If a disease affects, say, 150,000 people, that's a pretty widespread disease, right? Wrong. According to the government, a disease affecting less than 200,000 people is classified as a "rare" disease. Yet there are over 7,000 rare diseases, and all told nearly 25 million people in the U.S. have one.
The problem for those who are affected by a rare disease, such as asbestos-related diseases, is that often drug therapies are unavailable to them, because the pharmaceutical companies don't have as much of a financial stake in creating treatments for them as they do for a more common disease, such as high blood pressure.
New legislation introduced in Congress aims to change that. The bill, called the MODDERN (Modernize Our Drug and Diagnostics Evaluation and Regulatory Network) Cures Act does this by giving new incentives to drug companies to bring to market drugs that require a long time to develop. Drug companies might be reluctant to develop these sorts of treatments, because by the time the drug is fully tested and approved, the pharmaceutical company's patent on the drug may be expired or close to expiring. Once the patent has expired, generic drug makers can copy the formula and sell the drug for less, which means that many of these more difficult-to-develop drugs are never developed and approved in the first place.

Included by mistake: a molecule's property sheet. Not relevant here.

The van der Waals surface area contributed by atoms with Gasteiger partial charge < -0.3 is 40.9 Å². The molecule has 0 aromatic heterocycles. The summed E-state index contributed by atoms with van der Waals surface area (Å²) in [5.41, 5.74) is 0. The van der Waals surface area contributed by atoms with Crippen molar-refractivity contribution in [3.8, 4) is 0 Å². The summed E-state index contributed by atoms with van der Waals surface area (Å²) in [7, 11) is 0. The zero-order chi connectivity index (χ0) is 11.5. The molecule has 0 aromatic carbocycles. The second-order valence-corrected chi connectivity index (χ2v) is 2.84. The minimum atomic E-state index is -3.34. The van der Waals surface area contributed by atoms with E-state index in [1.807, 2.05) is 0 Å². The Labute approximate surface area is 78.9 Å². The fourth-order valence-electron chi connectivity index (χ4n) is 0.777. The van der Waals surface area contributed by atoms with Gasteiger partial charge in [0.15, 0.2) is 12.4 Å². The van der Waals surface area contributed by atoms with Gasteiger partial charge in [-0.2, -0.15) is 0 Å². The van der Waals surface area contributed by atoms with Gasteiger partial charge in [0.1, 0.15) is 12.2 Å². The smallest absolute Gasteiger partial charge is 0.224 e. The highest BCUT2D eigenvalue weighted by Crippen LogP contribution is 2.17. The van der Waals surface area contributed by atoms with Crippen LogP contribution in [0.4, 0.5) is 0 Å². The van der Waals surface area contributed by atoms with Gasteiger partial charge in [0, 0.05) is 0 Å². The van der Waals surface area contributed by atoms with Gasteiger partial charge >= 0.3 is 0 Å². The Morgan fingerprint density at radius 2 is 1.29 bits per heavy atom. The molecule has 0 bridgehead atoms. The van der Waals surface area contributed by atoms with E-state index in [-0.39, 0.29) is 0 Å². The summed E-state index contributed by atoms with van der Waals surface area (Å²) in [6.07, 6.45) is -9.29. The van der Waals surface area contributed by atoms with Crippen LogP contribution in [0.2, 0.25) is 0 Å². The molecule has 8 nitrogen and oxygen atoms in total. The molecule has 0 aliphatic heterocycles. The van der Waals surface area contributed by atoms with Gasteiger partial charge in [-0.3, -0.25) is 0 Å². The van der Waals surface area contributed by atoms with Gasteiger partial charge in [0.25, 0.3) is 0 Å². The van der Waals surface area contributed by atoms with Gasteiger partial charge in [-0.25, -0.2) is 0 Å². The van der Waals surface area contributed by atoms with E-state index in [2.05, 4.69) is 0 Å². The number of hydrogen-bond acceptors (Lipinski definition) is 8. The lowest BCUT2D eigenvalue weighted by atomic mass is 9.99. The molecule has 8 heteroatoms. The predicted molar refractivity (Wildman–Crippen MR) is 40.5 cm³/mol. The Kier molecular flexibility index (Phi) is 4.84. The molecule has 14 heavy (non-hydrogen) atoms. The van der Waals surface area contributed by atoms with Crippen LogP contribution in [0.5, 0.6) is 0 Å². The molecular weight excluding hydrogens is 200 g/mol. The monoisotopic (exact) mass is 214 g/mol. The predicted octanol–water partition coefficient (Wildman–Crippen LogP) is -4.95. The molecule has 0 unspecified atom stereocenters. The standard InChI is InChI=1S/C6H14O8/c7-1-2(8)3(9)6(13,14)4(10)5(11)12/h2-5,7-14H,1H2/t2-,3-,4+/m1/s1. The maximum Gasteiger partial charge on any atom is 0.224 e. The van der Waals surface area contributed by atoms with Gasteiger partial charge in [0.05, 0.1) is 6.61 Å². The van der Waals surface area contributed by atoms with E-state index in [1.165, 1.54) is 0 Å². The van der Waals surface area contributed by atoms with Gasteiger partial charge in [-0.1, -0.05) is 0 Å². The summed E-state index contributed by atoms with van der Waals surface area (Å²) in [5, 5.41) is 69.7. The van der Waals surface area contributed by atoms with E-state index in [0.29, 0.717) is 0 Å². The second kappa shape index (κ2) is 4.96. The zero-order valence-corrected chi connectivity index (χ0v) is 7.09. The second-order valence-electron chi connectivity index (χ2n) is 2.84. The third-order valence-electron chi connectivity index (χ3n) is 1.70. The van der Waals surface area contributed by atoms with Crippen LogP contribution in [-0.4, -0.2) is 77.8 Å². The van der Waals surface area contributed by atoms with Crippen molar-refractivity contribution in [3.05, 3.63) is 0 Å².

The MODDERN Cures Act does not extend the time that the drug companies have under their patents, but it does extend the time before they must turn over their research to other companies. The bill does this by creating a new category for drugs that it calls "dormant therapies." These dormant therapies-many of which may be sitting in labs across the country right now-could be brought to market without their manufacturers having to turn over their research to competing drug makers, even if their patents have expired.
The companies that have developed these dormant therapies will have a financial incentive to bring their products to market, knowing that the threat of being undersold by generics is low. This could be a boon for patients suffering from rare diseases such as mesothelioma.
The bill is currently being considered by three committees in the House of Representatives.
If you or someone in your family has been diagnosed with a disease related to asbestos, it's a good idea to talk to an experienced personal injury attorney, who will have the resources to fully investigate what may have caused the exposure, and can help you protect your legal right to compensation.